This won't come as a surprise to dancers: New data from ESPN Sports Science shows that the stamina required to get through one performance of The Lion King on Broadway is equal to that of other professional athletes playing sports.

We love seeing athletes get goofy with their more graceful counterparts but we have to admit, we're surprised that people still don't realize how difficult it is to dance professionally. Even with dance front and center in pop culture, there are still people out there who want to diminish its athleticism.

ESPN's angle is more amazed than shady, and we're happy to see the numbers back up what every dancer knows to be true. For example, ensemble member India Bolds travels farther during a show than NBA MVP and Golden State Warriors point guard Stepen Curry does during a game. She also has an aerobic capacity similar to elite soccer players! That's right, #weslay.

Check out the video for more amazing facts:

 

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We don't generally think of ballet directors as "fun." But Peter Boal, artistic director of Seattle's Pacific Northwest Ballet, has broken the mold. In fact, a recent YouTube video proves that he is possibly the most fun, most good-spirited, most trash-talkiest AD out there. But I'm getting ahead of myself.

And the award for Best Stank Face goes to...

Before this year's Super Bowl (no, this is not another Left Shark love letter) between the New England Patriots and the Seattle Seahawks, the dancers of PNB and Boston Ballet made a little wager: The ballet company of the losing team's city would have to film a manège, set to a song of the other company's choosing. Long story short, the Pats won, and totally unsurprisingly, the dancers of Boston selected the most Bostonian anthem out there: The Dropkick Murphys' "I'm Shipping Up to Boston."

What came next is the Best. Thing. Ever. Instead of filming a sad, woe-is-me manège, the dancers of PNB turned up (and out) hard. At the helm of it all? QB AD Boal, who not only zinged Bostonians several times in just over a minute, but also proved why his company reigns supreme—even if his sports team doesn't.

Check it out!

We've talked and talked and talked about sports guys getting their dance on. But what about the dancers who stand out in the world of sports? Last year we told you about Michael Morris Jr., who earned a $2,500 college scholarship after killing it in a football toss competition. And this weekend, "So You Think You Can Dance" champion Ricky Ubeda proved that he's not only America's Favorite Dancer, but also America's National Pastime's Favorite Amateur Pitcher.

For those of us plié-inclined humans not super-familiar with the intricacies of baseball, games often start with a ceremonial first pitch. In our language: Right before showtime (the first inning), teams invite a local celebrity to lob a ball from center stage (the pitcher's mound) roughly 60 feet downstage (at home plate). It's not an easy feat. Yet look at the panache Ubeda brought to the task during Sunday's Miami Marlins game:

(Vine from Bethany @RickyUbedafann)

Don't you just love him? Plus, the Marlins won that day. Clearly his signature tilt-a-pitch inspired the rest of the team.

It's been a big year for sports and dance.

There was the Miami City Ballet/Miami Heat photo campaign...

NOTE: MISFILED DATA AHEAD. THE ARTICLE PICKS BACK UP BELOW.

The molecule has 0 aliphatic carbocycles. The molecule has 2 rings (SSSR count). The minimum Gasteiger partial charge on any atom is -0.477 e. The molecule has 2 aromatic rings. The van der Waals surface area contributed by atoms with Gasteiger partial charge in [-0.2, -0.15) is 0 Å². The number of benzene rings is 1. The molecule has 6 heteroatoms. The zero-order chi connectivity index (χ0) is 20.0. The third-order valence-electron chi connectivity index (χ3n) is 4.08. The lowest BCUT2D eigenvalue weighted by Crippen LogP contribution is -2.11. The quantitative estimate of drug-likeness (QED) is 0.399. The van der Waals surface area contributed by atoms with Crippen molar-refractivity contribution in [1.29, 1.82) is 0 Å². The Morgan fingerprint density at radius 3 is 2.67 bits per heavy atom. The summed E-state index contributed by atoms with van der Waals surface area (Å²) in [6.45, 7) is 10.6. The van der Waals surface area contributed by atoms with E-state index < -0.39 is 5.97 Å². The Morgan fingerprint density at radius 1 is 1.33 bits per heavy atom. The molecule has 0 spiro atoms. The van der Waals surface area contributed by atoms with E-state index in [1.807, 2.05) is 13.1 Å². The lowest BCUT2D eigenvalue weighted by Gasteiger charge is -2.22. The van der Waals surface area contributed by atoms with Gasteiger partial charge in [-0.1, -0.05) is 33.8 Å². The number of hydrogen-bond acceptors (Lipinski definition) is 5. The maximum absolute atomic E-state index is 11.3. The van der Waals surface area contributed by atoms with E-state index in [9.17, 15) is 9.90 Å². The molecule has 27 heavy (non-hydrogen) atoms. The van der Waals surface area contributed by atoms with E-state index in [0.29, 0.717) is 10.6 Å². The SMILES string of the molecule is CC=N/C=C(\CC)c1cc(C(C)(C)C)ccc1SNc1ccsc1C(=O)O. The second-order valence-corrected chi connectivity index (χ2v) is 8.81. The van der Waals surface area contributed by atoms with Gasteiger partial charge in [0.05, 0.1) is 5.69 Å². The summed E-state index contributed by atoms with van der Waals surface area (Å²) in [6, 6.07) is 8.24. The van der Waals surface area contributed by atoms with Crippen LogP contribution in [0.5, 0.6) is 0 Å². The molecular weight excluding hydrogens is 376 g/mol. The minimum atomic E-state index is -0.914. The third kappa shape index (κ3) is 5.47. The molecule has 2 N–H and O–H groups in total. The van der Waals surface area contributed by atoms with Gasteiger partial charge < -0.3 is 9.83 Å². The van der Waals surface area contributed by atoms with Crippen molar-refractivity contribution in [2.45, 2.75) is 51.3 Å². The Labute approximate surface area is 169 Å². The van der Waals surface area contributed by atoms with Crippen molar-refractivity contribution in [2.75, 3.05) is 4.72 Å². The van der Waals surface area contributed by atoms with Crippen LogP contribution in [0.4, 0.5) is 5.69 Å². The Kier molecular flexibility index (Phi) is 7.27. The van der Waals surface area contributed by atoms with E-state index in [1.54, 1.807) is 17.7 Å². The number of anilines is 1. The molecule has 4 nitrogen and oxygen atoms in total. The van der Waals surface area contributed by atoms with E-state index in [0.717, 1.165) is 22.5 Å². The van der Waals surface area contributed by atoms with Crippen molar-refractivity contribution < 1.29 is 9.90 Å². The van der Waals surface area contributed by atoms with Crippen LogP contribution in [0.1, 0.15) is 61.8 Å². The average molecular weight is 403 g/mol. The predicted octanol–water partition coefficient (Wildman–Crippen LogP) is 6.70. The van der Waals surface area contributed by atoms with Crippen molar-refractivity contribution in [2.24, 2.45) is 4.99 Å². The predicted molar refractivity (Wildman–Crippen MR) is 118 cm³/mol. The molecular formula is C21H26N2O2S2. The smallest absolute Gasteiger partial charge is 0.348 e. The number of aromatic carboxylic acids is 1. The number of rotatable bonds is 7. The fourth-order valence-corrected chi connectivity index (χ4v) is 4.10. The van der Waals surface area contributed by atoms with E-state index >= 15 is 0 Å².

Patricia Delgado and Dwyane Wade (courtesy MCB)

...the Jimmy Fallon and Justin Timberlake "Evolution of End Zone Dancing" video...

...that time former baseball star Mike Piazza performed with Miami City Ballet...

(courtesy New York Daily News)

...that time Pittsburgh Steeler Steve McLendon told ESPN about his weekly ballet classes...

So intense.

...and then there was the dance battle between an usher and a fan at a Detroit Pistons game.

And this epic year in dance/sports goes out with a bang.

At a recent Bobcats basketball game, the announcer invited fans to dance for the Sprite Spark Fan Cam. The speakers blasted Michael Jackson's "Don't Stop ’Til You Get Enough," and the fans did not disappoint.

But one kid took it to the next level, taking the song quite literally by refusing to stop. He continued even after the announcer declared him the winner. But no one was sad about it because THIS GUY IS REALLY GOOD. No seriously, you have to watch.

The real gold starts at around 1.37:

I'm sad to admit it, but I never learned how to ski.  I guess I just spent too much time in ballet class. So now I find myself all grown up and without this skill that everyone else seems to have. This weekend, despite intense fears of uncontrollably hurdling down an icy mountain, I headed up to Vermont to try my hand at the sport.

My ski instructor started the day by asking my 5-person beginner class about our athletic backgrounds. Finding out that I was a former dancer made him very happy. “Your balance must be excellent!” he said. This raised my confidence a little. Then, he taught us how to “pizza.” I’m sure that’s not the official term, but it’s basically turning in to make your skis the shape of a pizza slice. To someone who’s spent her whole life being told to turn out, this felt very unnatural. Confidence back to zero.

Once we actually got on the mountain, I discovered that a good sense of balance, strong calves and an ability to follow directions—all things I got from dance class—really helped. And, though my ballet teachers would cringe at the thought, turning in began to feel more and more natural. I finished the day feeling pretty great about my ski abilities. I never even fell!

Then I discovered this…

I think I need a couple more lessons before I attempt a skiing ballet, but at least I know there’s an awesome sport out there for dancers/skiers. And, however impossible it may seem, it's always good to have something to strive for.

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